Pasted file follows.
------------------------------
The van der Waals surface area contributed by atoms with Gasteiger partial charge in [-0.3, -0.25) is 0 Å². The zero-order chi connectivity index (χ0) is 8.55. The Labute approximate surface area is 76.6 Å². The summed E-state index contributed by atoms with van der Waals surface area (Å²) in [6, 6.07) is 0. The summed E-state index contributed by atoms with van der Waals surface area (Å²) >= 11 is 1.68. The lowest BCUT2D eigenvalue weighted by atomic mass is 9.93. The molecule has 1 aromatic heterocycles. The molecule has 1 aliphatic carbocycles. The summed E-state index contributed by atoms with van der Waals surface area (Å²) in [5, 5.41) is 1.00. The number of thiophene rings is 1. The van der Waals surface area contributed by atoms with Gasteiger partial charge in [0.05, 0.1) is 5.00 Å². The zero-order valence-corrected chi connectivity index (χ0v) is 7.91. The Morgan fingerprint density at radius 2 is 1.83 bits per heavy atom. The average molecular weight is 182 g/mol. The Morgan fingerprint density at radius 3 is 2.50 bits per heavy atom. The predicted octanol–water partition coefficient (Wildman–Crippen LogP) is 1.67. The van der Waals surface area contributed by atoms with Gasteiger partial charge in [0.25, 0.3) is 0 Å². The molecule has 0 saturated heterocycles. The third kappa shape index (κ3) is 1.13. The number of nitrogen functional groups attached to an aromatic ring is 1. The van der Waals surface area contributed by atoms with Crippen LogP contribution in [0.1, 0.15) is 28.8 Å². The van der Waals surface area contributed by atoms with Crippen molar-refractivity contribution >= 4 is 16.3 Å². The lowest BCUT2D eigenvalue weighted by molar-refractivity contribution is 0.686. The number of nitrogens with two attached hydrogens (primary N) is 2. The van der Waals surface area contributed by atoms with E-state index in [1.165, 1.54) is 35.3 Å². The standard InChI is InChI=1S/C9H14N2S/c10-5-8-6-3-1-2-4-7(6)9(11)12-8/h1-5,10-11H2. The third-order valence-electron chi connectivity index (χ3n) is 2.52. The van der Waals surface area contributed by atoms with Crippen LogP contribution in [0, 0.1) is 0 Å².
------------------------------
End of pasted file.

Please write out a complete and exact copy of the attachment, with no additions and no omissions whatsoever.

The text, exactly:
The van der Waals surface area contributed by atoms with Gasteiger partial charge in [-0.3, -0.25) is 0 Å². The zero-order chi connectivity index (χ0) is 8.55. The Labute approximate surface area is 76.6 Å². The summed E-state index contributed by atoms with van der Waals surface area (Å²) in [6, 6.07) is 0. The summed E-state index contributed by atoms with van der Waals surface area (Å²) >= 11 is 1.68. The lowest BCUT2D eigenvalue weighted by atomic mass is 9.93. The molecule has 1 aromatic heterocycles. The molecule has 1 aliphatic carbocycles. The summed E-state index contributed by atoms with van der Waals surface area (Å²) in [5, 5.41) is 1.00. The number of thiophene rings is 1. The van der Waals surface area contributed by atoms with Gasteiger partial charge in [0.05, 0.1) is 5.00 Å². The zero-order valence-corrected chi connectivity index (χ0v) is 7.91. The Morgan fingerprint density at radius 2 is 1.83 bits per heavy atom. The average molecular weight is 182 g/mol. The Morgan fingerprint density at radius 3 is 2.50 bits per heavy atom. The predicted octanol–water partition coefficient (Wildman–Crippen LogP) is 1.67. The van der Waals surface area contributed by atoms with Gasteiger partial charge in [0.25, 0.3) is 0 Å². The molecule has 0 saturated heterocycles. The third kappa shape index (κ3) is 1.13. The number of nitrogen functional groups attached to an aromatic ring is 1. The van der Waals surface area contributed by atoms with Crippen LogP contribution in [0.1, 0.15) is 28.8 Å². The van der Waals surface area contributed by atoms with Crippen molar-refractivity contribution >= 4 is 16.3 Å². The lowest BCUT2D eigenvalue weighted by molar-refractivity contribution is 0.686. The number of nitrogens with two attached hydrogens (primary N) is 2. The van der Waals surface area contributed by atoms with E-state index in [1.165, 1.54) is 35.3 Å². The standard InChI is InChI=1S/C9H14N2S/c10-5-8-6-3-1-2-4-7(6)9(11)12-8/h1-5,10-11H2. The third-order valence-electron chi connectivity index (χ3n) is 2.52. The van der Waals surface area contributed by atoms with Crippen LogP contribution in [0, 0.1) is 0 Å².